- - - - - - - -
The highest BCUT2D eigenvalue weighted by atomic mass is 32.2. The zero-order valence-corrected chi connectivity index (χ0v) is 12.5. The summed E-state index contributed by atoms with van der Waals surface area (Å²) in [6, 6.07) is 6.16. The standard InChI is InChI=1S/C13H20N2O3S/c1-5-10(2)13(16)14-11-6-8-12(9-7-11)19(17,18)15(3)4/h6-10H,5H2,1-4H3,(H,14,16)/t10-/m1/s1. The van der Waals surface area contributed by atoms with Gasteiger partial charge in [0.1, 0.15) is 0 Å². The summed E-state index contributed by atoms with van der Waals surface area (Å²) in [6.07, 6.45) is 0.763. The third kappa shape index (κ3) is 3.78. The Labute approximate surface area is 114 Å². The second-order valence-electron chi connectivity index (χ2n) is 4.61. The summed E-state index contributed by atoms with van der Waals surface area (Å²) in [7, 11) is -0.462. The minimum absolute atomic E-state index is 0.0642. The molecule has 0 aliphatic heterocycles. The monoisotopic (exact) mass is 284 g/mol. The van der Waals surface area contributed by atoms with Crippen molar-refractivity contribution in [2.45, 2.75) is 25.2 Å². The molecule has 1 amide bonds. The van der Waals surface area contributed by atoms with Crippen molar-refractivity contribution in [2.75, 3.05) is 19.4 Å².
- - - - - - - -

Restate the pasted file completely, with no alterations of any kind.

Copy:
The highest BCUT2D eigenvalue weighted by atomic mass is 32.2. The zero-order valence-corrected chi connectivity index (χ0v) is 12.5. The summed E-state index contributed by atoms with van der Waals surface area (Å²) in [6, 6.07) is 6.16. The standard InChI is InChI=1S/C13H20N2O3S/c1-5-10(2)13(16)14-11-6-8-12(9-7-11)19(17,18)15(3)4/h6-10H,5H2,1-4H3,(H,14,16)/t10-/m1/s1. The van der Waals surface area contributed by atoms with Gasteiger partial charge in [0.1, 0.15) is 0 Å². The summed E-state index contributed by atoms with van der Waals surface area (Å²) in [6.07, 6.45) is 0.763. The third kappa shape index (κ3) is 3.78. The Labute approximate surface area is 114 Å². The second-order valence-electron chi connectivity index (χ2n) is 4.61. The summed E-state index contributed by atoms with van der Waals surface area (Å²) in [7, 11) is -0.462. The minimum absolute atomic E-state index is 0.0642. The molecule has 0 aliphatic heterocycles. The monoisotopic (exact) mass is 284 g/mol. The van der Waals surface area contributed by atoms with Crippen molar-refractivity contribution in [2.45, 2.75) is 25.2 Å². The molecule has 1 amide bonds. The van der Waals surface area contributed by atoms with Crippen molar-refractivity contribution in [2.75, 3.05) is 19.4 Å².